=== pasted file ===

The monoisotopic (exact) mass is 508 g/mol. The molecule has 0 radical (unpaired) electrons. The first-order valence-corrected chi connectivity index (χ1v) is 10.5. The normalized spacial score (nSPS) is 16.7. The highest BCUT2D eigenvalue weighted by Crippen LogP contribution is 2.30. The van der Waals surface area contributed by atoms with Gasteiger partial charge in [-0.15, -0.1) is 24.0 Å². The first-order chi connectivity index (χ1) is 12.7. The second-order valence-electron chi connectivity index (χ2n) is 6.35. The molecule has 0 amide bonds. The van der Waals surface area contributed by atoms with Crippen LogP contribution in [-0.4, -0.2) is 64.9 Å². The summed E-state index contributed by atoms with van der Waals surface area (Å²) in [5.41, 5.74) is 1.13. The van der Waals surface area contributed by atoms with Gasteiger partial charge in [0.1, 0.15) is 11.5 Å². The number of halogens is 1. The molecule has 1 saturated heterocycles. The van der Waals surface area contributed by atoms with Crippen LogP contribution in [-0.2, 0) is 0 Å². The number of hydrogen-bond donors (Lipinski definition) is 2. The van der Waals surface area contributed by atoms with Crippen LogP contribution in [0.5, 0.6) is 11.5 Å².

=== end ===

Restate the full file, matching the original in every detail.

The monoisotopic (exact) mass is 508 g/mol. The molecule has 0 radical (unpaired) electrons. The first-order valence-corrected chi connectivity index (χ1v) is 10.5. The normalized spacial score (nSPS) is 16.7. The highest BCUT2D eigenvalue weighted by Crippen LogP contribution is 2.30. The van der Waals surface area contributed by atoms with Gasteiger partial charge in [-0.15, -0.1) is 24.0 Å². The first-order chi connectivity index (χ1) is 12.7. The second-order valence-electron chi connectivity index (χ2n) is 6.35. The molecule has 0 amide bonds. The van der Waals surface area contributed by atoms with Crippen LogP contribution in [-0.4, -0.2) is 64.9 Å². The summed E-state index contributed by atoms with van der Waals surface area (Å²) in [5.41, 5.74) is 1.13. The van der Waals surface area contributed by atoms with Gasteiger partial charge in [0.1, 0.15) is 11.5 Å². The number of halogens is 1. The molecule has 1 saturated heterocycles. The van der Waals surface area contributed by atoms with Crippen LogP contribution in [-0.2, 0) is 0 Å². The number of hydrogen-bond donors (Lipinski definition) is 2. The van der Waals surface area contributed by atoms with Crippen LogP contribution in [0.5, 0.6) is 11.5 Å².